A school for boys with special educational needs has turned things around to earn a ‘Good’ with ‘outstanding’ aspects rating from Ofsted, less than three years after being deemed ‘inadequate.’
The critical report for Broadlands Hall, in Haverhill Road, Little Wratting, followed an inspection in November 2014, when its overall effectiveness was judged as inadequate.
An action plan submitted in March 2015 failed to impress Ofsted, but another action plan six months later was deemed good enough, culminating in the impressive rating awarded last summer.
Hazel Simmons, who took over as the head teacher at the 19-pupil independent special school, in September 2015, said: “To go from inadequate to good with outstanding in two years, only a tiny number of schools do that.
“It normally takes three to eight years to turn things around. It’s an incredibly short time.”
The school specialises in educating 11 to 18-year-olds, most of whom have autism, sometimes severely so. All have special needs.
Pupils have been referred from local authorities across the country, such as Kent, Oxfordshire, Merton and Essex.
“They come here from very difficult circumstances and they come here and maybe they’ve not been treated very well so therefore they are outside of society and they’ve invariably been excluded from schools,” said Ms Simmons.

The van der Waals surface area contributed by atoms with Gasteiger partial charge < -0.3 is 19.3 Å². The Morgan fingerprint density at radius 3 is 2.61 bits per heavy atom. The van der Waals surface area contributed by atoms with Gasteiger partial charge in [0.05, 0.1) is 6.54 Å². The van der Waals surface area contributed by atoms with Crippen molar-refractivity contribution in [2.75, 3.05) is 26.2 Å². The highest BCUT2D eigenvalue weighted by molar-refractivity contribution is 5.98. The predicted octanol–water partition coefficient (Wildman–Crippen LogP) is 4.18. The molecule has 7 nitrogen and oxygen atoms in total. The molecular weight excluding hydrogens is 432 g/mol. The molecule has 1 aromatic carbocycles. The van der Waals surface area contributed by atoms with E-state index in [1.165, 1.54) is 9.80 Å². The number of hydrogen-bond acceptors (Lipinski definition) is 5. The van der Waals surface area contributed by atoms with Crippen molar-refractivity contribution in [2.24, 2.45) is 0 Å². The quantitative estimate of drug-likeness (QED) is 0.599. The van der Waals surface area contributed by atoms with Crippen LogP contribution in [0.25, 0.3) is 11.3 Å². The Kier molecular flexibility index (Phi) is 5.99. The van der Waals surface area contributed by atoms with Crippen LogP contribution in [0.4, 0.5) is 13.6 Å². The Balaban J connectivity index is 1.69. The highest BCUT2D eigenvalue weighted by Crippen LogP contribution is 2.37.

Broadlands Hall has ten teaching staff; five qualified teachers and five LSAs (learning support assistants), enabling students to receive very personalised lessons.
A national trainer in Makaton also works at the boarding school and a Forest School is currently being set up.
Two of the students were nonverbal when they arrived there - both are now speaking, a measure of the school’s positive impact on their lives.
The school also works closely with the local community.
Some pupils attend mainstream classes at Castle Manor Academy and Thomas Gainsborough School, while some have work experience placements.
There is a regular link up with the Hundon Bowling Club and Hundon Over 70s Choir too, with visits made to the school.
Ms Simmons said: “We are driven by this whole community cohesion. Integrating these boys into the community and giving something back to the community.”